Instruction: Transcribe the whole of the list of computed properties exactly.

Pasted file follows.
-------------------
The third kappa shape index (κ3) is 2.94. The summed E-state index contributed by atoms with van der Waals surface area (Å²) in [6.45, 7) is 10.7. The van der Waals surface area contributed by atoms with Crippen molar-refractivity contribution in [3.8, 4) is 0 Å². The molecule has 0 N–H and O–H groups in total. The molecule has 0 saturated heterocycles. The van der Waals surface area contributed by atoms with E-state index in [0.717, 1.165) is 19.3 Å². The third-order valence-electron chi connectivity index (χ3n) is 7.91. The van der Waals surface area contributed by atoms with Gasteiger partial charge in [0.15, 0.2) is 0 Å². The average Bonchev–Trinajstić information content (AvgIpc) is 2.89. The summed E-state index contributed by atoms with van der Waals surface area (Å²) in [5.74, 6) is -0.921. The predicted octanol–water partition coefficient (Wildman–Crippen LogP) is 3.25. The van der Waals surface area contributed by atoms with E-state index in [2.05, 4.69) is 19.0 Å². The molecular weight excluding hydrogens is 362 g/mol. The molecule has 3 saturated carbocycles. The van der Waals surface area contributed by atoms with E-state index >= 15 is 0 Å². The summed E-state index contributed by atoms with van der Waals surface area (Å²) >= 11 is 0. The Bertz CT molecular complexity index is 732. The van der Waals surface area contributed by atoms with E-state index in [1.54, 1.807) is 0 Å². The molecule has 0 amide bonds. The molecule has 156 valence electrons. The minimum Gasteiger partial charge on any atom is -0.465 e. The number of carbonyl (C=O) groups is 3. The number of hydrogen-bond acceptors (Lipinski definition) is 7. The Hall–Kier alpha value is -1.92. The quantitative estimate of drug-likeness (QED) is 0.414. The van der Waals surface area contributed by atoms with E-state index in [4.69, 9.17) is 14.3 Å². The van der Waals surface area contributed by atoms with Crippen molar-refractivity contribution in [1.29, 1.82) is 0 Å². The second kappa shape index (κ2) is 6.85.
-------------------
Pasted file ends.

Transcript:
The third kappa shape index (κ3) is 2.94. The summed E-state index contributed by atoms with van der Waals surface area (Å²) in [6.45, 7) is 10.7. The van der Waals surface area contributed by atoms with Crippen molar-refractivity contribution in [3.8, 4) is 0 Å². The molecule has 0 N–H and O–H groups in total. The molecule has 0 saturated heterocycles. The van der Waals surface area contributed by atoms with E-state index in [0.717, 1.165) is 19.3 Å². The third-order valence-electron chi connectivity index (χ3n) is 7.91. The van der Waals surface area contributed by atoms with Gasteiger partial charge in [0.15, 0.2) is 0 Å². The average Bonchev–Trinajstić information content (AvgIpc) is 2.89. The summed E-state index contributed by atoms with van der Waals surface area (Å²) in [5.74, 6) is -0.921. The predicted octanol–water partition coefficient (Wildman–Crippen LogP) is 3.25. The van der Waals surface area contributed by atoms with E-state index in [2.05, 4.69) is 19.0 Å². The molecular weight excluding hydrogens is 362 g/mol. The molecule has 3 saturated carbocycles. The van der Waals surface area contributed by atoms with E-state index >= 15 is 0 Å². The summed E-state index contributed by atoms with van der Waals surface area (Å²) >= 11 is 0. The Bertz CT molecular complexity index is 732. The van der Waals surface area contributed by atoms with E-state index in [1.54, 1.807) is 0 Å². The molecule has 0 amide bonds. The molecule has 156 valence electrons. The minimum Gasteiger partial charge on any atom is -0.465 e. The number of carbonyl (C=O) groups is 3. The number of hydrogen-bond acceptors (Lipinski definition) is 7. The Hall–Kier alpha value is -1.92. The quantitative estimate of drug-likeness (QED) is 0.414. The van der Waals surface area contributed by atoms with E-state index in [4.69, 9.17) is 14.3 Å². The van der Waals surface area contributed by atoms with Crippen molar-refractivity contribution in [1.29, 1.82) is 0 Å². The second kappa shape index (κ2) is 6.85.